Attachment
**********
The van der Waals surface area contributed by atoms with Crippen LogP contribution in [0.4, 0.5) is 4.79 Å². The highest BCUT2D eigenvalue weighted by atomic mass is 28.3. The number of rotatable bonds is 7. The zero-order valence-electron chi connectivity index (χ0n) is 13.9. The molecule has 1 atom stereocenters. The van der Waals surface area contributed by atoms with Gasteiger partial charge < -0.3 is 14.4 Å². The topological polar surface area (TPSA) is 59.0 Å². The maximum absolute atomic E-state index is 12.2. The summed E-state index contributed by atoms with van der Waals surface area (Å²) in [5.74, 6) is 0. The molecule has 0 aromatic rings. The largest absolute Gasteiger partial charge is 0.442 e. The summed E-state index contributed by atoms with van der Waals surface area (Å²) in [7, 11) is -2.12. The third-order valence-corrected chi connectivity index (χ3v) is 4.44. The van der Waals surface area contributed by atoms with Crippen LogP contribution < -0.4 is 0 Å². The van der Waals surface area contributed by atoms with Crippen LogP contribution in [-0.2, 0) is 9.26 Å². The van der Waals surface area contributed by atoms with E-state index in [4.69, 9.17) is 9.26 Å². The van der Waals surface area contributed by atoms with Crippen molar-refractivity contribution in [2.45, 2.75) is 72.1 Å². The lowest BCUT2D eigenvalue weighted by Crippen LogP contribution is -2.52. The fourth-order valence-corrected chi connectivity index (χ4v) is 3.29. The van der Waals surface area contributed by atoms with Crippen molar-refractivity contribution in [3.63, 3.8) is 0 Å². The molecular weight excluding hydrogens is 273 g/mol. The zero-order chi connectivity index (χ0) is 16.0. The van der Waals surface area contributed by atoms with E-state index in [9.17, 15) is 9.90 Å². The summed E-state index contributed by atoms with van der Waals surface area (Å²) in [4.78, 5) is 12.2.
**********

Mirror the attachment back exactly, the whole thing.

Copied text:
The van der Waals surface area contributed by atoms with Crippen LogP contribution in [0.4, 0.5) is 4.79 Å². The highest BCUT2D eigenvalue weighted by atomic mass is 28.3. The number of rotatable bonds is 7. The zero-order valence-electron chi connectivity index (χ0n) is 13.9. The molecule has 1 atom stereocenters. The van der Waals surface area contributed by atoms with Gasteiger partial charge < -0.3 is 14.4 Å². The topological polar surface area (TPSA) is 59.0 Å². The maximum absolute atomic E-state index is 12.2. The summed E-state index contributed by atoms with van der Waals surface area (Å²) in [5.74, 6) is 0. The molecule has 0 aromatic rings. The largest absolute Gasteiger partial charge is 0.442 e. The summed E-state index contributed by atoms with van der Waals surface area (Å²) in [7, 11) is -2.12. The third-order valence-corrected chi connectivity index (χ3v) is 4.44. The van der Waals surface area contributed by atoms with Crippen LogP contribution < -0.4 is 0 Å². The van der Waals surface area contributed by atoms with Crippen LogP contribution in [-0.2, 0) is 9.26 Å². The van der Waals surface area contributed by atoms with E-state index in [4.69, 9.17) is 9.26 Å². The van der Waals surface area contributed by atoms with Crippen molar-refractivity contribution in [2.45, 2.75) is 72.1 Å². The lowest BCUT2D eigenvalue weighted by Crippen LogP contribution is -2.52. The fourth-order valence-corrected chi connectivity index (χ4v) is 3.29. The van der Waals surface area contributed by atoms with Crippen molar-refractivity contribution in [3.63, 3.8) is 0 Å². The molecular weight excluding hydrogens is 273 g/mol. The zero-order chi connectivity index (χ0) is 16.0. The van der Waals surface area contributed by atoms with E-state index in [9.17, 15) is 9.90 Å². The summed E-state index contributed by atoms with van der Waals surface area (Å²) in [4.78, 5) is 12.2.